SwitchMaster Switch Controller
Current Lionel TMCC products are aimed at new TMCC layouts that distribute the ‘intelligence’ around the layout in small bundles. Controllers such as the SC1 and SC2 can be placed near a cluster of switches. The disadvantage of this TMCC-only configuration is that there may be no manual controller/indicator at a central location.
Classic layouts, on the other hand, usually have a central control location that includes all the switch controller/indicators for the entire layout. This configuration permits a quick scan of the indicators and immediate operation on any one switch. This cluster of controls begs for a single TMCC interface that can control many switches by simply tapping into the wiring to the controller/indicators at the central location.
The SwitchMaster is just what the doctor ordered. The modular system consists of a central controller and one to four relay boards that can each control 32 switches.
The central controller utilizes a PIC microcontroller with software developed by The Electric RR Company to decode the serial RS-232 commands from a Lionel Command Base and/or a computer through two separate 9-pin serial port inputs. The PIC can control up to 128 switches (4 relay boards). In addition, an auxiliary EEROM provides enough non-volatile memory to store up to 32 Routes of up to 128 switches each.
To provide maximum reliability, each switch control line is controlled by a heavy-duty relay with 13 amp contacts. The relay provides a contact closure to the common line of the relay circuit, which is usually ground for most switch types. The contact closure is a short pulse, providing sufficient energy to move the switch, but avoiding any excessive currents to a jammed switch or a switch sitting under a parked train. The current version is not intended to use with continuous-current devices such as Tortoise switch machines.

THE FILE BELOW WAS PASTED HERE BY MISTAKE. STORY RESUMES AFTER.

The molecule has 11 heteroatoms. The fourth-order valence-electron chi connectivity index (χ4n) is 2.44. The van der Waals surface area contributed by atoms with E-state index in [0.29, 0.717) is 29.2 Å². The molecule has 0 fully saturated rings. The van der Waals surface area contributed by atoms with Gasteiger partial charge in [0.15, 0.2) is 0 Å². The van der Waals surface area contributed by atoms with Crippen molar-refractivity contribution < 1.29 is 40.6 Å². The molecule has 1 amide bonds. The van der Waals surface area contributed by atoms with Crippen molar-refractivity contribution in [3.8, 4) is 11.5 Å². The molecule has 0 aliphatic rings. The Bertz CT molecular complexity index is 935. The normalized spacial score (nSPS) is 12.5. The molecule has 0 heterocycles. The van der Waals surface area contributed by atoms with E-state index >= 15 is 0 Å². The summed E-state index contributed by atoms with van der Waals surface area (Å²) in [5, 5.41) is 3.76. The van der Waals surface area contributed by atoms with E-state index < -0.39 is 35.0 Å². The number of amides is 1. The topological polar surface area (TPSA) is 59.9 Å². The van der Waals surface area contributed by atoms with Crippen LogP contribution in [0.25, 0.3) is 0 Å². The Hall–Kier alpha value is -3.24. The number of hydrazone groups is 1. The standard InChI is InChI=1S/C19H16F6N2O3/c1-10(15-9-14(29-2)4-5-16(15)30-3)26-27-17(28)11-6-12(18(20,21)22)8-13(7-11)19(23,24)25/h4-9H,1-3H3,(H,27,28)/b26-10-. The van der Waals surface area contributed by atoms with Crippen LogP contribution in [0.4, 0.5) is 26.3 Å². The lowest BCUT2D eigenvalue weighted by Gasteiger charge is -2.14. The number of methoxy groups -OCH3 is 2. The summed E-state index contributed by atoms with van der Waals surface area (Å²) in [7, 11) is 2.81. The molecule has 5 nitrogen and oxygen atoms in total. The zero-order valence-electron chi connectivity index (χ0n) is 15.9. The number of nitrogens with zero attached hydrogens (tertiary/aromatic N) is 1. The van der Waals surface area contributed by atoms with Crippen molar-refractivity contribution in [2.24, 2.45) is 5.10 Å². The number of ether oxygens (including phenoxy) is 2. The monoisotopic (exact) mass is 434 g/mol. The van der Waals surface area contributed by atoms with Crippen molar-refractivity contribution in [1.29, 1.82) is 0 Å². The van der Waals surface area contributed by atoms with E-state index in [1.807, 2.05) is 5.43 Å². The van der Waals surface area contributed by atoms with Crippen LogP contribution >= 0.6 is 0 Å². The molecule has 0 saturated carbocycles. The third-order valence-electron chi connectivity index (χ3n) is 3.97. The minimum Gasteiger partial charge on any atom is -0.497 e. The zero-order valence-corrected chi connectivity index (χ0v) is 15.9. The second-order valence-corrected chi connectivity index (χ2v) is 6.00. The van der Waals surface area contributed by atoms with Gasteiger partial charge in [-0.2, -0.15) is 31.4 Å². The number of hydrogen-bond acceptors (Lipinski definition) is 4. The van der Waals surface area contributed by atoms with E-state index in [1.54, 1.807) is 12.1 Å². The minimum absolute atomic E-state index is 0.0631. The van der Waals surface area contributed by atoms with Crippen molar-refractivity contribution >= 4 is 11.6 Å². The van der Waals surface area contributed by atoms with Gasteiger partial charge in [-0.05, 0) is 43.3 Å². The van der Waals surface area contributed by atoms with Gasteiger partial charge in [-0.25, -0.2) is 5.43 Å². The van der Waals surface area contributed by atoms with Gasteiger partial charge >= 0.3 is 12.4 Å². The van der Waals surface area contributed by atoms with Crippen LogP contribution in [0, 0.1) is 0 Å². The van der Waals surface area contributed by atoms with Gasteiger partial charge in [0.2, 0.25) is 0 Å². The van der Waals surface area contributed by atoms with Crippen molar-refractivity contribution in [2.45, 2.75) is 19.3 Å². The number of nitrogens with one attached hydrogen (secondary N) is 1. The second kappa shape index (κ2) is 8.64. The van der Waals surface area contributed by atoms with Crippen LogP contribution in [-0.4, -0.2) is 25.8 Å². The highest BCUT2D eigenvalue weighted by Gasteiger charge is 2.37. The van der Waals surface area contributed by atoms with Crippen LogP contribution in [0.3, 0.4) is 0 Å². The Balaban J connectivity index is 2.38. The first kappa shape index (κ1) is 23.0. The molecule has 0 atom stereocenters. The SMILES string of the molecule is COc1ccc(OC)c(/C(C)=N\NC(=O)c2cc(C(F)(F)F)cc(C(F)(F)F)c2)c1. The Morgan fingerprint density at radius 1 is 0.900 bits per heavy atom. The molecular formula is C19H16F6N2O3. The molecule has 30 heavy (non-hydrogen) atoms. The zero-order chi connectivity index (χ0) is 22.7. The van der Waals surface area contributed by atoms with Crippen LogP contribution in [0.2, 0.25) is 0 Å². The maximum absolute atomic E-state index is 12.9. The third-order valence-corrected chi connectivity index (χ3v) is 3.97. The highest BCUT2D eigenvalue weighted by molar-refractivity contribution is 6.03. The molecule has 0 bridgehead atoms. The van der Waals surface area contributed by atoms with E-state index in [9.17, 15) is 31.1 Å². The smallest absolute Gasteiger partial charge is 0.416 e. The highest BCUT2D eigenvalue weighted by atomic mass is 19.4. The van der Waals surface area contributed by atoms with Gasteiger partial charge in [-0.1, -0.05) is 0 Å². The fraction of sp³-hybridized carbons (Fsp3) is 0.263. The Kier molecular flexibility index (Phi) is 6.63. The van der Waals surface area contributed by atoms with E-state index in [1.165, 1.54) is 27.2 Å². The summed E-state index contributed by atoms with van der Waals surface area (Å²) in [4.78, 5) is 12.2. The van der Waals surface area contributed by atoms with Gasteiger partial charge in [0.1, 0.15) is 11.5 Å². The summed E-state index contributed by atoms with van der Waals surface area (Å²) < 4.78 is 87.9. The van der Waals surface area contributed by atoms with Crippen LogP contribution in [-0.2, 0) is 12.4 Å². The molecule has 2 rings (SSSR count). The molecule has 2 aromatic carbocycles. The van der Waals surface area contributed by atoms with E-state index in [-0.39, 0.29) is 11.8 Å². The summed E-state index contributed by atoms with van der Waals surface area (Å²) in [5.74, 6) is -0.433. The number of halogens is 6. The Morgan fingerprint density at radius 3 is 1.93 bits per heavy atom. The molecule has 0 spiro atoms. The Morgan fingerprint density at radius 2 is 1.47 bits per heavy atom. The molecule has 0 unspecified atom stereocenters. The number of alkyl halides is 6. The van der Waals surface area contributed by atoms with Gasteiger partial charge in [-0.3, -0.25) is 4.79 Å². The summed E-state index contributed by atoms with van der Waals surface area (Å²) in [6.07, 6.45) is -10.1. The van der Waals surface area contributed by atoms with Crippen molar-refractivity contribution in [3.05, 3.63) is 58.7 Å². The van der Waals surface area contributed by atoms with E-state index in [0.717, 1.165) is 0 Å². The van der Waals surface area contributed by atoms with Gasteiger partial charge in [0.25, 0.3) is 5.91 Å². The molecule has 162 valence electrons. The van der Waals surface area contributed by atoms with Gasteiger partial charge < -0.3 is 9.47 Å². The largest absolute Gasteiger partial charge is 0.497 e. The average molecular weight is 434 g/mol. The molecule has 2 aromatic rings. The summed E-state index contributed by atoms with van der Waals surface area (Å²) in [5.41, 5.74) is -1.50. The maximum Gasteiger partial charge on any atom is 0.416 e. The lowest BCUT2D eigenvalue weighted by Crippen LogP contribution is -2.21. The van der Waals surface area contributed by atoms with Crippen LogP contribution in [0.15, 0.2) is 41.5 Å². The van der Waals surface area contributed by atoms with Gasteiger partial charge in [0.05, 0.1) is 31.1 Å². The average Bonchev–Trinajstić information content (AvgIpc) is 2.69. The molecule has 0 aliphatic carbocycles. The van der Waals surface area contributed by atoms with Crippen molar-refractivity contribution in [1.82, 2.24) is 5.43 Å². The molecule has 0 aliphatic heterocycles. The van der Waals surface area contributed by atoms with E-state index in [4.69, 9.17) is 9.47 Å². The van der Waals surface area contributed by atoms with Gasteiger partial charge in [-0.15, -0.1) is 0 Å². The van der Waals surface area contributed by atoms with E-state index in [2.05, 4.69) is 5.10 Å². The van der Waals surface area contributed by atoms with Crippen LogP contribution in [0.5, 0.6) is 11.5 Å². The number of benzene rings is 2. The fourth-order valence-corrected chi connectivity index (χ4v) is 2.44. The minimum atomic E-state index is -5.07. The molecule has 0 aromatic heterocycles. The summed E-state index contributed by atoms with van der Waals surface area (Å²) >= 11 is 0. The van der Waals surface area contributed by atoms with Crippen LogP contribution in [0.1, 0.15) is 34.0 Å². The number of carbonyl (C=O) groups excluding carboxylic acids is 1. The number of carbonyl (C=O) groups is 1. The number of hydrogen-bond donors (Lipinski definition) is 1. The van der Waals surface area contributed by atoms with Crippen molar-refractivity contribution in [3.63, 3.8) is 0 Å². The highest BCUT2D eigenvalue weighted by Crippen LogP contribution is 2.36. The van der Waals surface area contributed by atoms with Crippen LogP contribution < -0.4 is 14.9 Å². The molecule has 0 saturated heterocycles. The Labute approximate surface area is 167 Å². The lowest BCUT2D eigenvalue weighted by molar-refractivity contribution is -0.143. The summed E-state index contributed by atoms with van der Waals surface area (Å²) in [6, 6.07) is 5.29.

The interface to the relay board is via two 34-pin flat ribbon connectors per board. The wires from these connectors can be wired to existing terminal strips for the controllers if a convenient connection point exists. In the absence of terminal strips, the wires can be tapped onto the typical 3-wire cables of the controllers as shown below.
Up to four relay boards can be stacked, with interconnections between the boards provided by vertical risers between boards. One jumper on each board programs the relay board to the correct address block of 32 faders.
To avoid any grounding problems, power for the logic and relays is provided by an independent ‘wallwart’ power supply.
The following series of photos illustrates the installation of the first unit. The control panel already utilized flat ribbon cables to all the toggle switch/bicolor LED controller/indicators for 60 switches. These flat ribbon cables were tapped in groups of 32 switches plus 2 ground wires by simply crimping 34-pin headers onto the flat ribbon cables.
Jumpers of 34-wire flat ribbons connect the control panel to the relay boards.
The Command Base and computer share a common connector on the prototype, but this is expanded to 2 separate 9-pin connectors on the production version.